Choose Wisely: Commonly Confused Words

Tasting the rainbow

Got a rainbow on your tongue? If you’re tasting many colors, you have a palette on your palate!
Photo by Andrea Allen (Flickr)

The English language is full of spelling pitfalls. We’ve looked at some vowel traps before, words that can be confusing to spell because they’re only one vowel different than another word with a different meaning. Here, we’ll take a look at some more words that are easy to mix up, either because their spellings are similar or because they sound similar when spoken aloud.


If you are discreet, you are trying not to be noticed, being tactful or modest or unobtrusive.
Something that is discrete is a separate thing, a singular, unconnected object or a distinct entity.


If someone scares you, you might cry out, “Eek!”
However, if you’re trying to stretch or increase something, like your budget, you want eke: You eke out a living.


A hurdle is an obstacle that you have to jump over; to hurdle is to surmount something either physically or metaphorically.
While hurdling implies going up and over something, if you’re just moving really quickly in one direction, usually either forward or downward, you’re hurtling.


When you flounder, you’re moving sort of like the fish would out of the water: You’re struggling or flailing about clumsily. A small child might try to flounder their way through a snowdrift.
When you founder, you fail or sink. A business could founder due to fiscal mismanagement.


Your palate is literally the roof of your mouth, but this word is often used figuratively to indicate your sense of taste: Someone who appreciates fine foods might be said to have a refined palate.
A palette is a board held by a painter in one hand and used to mix colors of paint together, and this word is often used to refer to the range of colors that said board might contain. When you decorate, you might choose a new color palette for a room.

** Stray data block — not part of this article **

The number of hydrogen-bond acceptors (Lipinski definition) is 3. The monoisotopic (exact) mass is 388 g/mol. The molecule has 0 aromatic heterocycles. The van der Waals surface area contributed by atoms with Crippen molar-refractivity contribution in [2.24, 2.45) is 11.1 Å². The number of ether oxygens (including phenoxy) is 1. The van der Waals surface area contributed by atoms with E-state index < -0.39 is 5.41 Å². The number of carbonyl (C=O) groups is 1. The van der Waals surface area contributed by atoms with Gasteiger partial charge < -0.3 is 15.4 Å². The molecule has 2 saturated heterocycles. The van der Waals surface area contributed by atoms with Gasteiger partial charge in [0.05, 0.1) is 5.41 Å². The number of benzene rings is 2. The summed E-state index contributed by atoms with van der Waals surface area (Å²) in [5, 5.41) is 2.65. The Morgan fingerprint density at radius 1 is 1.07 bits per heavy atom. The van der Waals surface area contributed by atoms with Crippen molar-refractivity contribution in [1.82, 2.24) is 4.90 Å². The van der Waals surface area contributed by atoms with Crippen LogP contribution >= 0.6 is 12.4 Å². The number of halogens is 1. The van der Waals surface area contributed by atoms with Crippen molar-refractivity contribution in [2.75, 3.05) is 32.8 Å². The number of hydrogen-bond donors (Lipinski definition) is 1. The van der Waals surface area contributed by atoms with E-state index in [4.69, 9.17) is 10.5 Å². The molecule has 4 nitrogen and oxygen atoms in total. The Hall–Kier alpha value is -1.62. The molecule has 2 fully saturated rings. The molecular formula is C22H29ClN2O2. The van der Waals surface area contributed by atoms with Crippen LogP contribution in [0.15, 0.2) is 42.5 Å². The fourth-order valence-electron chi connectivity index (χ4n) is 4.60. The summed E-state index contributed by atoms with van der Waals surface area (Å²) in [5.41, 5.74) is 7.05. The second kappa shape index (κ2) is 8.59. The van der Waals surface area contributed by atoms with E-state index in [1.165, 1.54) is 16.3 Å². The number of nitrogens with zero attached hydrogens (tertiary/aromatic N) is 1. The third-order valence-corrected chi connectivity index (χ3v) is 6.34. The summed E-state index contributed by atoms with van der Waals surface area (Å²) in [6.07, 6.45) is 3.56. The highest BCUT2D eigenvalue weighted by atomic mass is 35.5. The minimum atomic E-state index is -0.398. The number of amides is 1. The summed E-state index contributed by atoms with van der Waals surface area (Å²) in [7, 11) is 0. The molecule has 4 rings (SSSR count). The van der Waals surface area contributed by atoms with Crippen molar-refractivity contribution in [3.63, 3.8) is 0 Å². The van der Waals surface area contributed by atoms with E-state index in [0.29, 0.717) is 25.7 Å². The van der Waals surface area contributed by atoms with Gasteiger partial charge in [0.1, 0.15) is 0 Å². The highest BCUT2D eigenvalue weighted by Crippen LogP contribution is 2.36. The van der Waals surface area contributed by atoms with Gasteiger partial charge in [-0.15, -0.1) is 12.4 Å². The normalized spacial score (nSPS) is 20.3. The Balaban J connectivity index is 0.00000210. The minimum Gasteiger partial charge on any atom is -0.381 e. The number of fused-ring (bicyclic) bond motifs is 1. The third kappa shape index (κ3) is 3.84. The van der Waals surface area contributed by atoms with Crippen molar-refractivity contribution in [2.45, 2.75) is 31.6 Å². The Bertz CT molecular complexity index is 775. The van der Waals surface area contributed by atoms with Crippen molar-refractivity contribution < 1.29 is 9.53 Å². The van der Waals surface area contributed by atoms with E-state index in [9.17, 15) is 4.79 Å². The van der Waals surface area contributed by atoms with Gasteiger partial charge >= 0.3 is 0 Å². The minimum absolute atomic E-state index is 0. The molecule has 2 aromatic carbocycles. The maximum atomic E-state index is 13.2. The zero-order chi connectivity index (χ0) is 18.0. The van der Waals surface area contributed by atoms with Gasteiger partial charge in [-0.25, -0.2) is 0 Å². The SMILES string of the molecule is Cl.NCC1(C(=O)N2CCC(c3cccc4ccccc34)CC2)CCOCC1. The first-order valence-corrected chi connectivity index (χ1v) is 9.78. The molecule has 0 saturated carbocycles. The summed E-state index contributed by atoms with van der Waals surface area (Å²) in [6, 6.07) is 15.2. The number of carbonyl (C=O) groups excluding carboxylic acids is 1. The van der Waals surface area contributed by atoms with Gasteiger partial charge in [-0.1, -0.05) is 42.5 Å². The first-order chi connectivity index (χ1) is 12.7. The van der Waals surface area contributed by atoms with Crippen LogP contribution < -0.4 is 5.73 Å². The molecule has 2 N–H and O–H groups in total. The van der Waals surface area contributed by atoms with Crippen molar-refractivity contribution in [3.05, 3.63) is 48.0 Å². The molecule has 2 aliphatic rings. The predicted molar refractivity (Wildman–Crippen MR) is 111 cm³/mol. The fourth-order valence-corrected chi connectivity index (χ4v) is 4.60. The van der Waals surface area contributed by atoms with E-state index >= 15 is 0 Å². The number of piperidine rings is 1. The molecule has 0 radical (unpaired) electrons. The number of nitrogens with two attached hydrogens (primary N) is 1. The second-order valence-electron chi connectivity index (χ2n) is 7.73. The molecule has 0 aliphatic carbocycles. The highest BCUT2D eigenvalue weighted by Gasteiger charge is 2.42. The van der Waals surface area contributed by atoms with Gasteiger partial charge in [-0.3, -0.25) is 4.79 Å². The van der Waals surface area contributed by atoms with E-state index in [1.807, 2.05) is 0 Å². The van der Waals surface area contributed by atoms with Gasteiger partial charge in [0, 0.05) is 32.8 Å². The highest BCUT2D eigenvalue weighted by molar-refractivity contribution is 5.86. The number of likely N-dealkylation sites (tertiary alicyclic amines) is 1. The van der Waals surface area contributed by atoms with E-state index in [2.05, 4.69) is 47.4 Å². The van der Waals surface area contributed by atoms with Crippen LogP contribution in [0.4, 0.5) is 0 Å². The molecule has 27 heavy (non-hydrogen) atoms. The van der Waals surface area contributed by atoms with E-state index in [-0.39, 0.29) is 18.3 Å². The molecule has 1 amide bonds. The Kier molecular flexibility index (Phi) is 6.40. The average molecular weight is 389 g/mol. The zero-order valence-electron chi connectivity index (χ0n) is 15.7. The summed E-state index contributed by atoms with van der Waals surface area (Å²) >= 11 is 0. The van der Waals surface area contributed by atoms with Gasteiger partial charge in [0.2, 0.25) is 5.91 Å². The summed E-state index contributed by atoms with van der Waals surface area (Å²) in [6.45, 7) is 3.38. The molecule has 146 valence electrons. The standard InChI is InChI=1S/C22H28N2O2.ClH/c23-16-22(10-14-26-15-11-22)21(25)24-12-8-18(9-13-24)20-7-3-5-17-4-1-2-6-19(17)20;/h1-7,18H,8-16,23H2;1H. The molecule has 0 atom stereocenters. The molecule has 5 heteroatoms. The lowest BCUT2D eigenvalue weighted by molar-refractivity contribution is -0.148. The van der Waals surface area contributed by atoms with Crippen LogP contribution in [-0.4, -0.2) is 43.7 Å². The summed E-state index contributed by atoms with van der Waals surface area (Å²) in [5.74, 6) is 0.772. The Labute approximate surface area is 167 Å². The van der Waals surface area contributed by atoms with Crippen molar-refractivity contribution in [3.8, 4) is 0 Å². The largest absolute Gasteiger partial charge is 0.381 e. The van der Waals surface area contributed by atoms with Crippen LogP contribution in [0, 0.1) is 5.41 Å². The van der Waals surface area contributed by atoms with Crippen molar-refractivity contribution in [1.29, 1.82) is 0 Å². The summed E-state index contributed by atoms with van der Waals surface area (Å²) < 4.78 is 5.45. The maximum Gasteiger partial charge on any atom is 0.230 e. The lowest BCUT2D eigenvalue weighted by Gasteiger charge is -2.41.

Parameters are the limits or boundaries or something in a figurative sense. One should set parameters for a project, detailing the rules of how something should be done and the requirements for the end result.
A perimeter is the limits or boundaries of a physical space: You might install a fence around the perimeter of your yard.


A regimen is a routine or plan of action. Someone might follow a morning beauty regimen to get ready for their day.
A regiment is a military unit. Regiment can also be a verb, meaning to strictly control something (like you might do with a military unit).
A regime is a government, like the Castro regime, for instance.

Are there any commonly confused words like these that always trip you up? Let us know about them in the comments!

Mindy Young, an editor for Online Writing Jobs, got her start as a newspaper copy editor after earning her B.A. from Russell Sage College in Troy, NY. She spent nearly 13 years editing stories, writing headlines, and putting together pages for daily newspapers, and along the way, she also had the opportunity to write food columns and restaurant reviews. After earning a pair of Associated Press awards and a Suburban Newspaper Association award, she left journalism for the world of content marketing, where she puts her skills to work every day for OWJ clients and writers.

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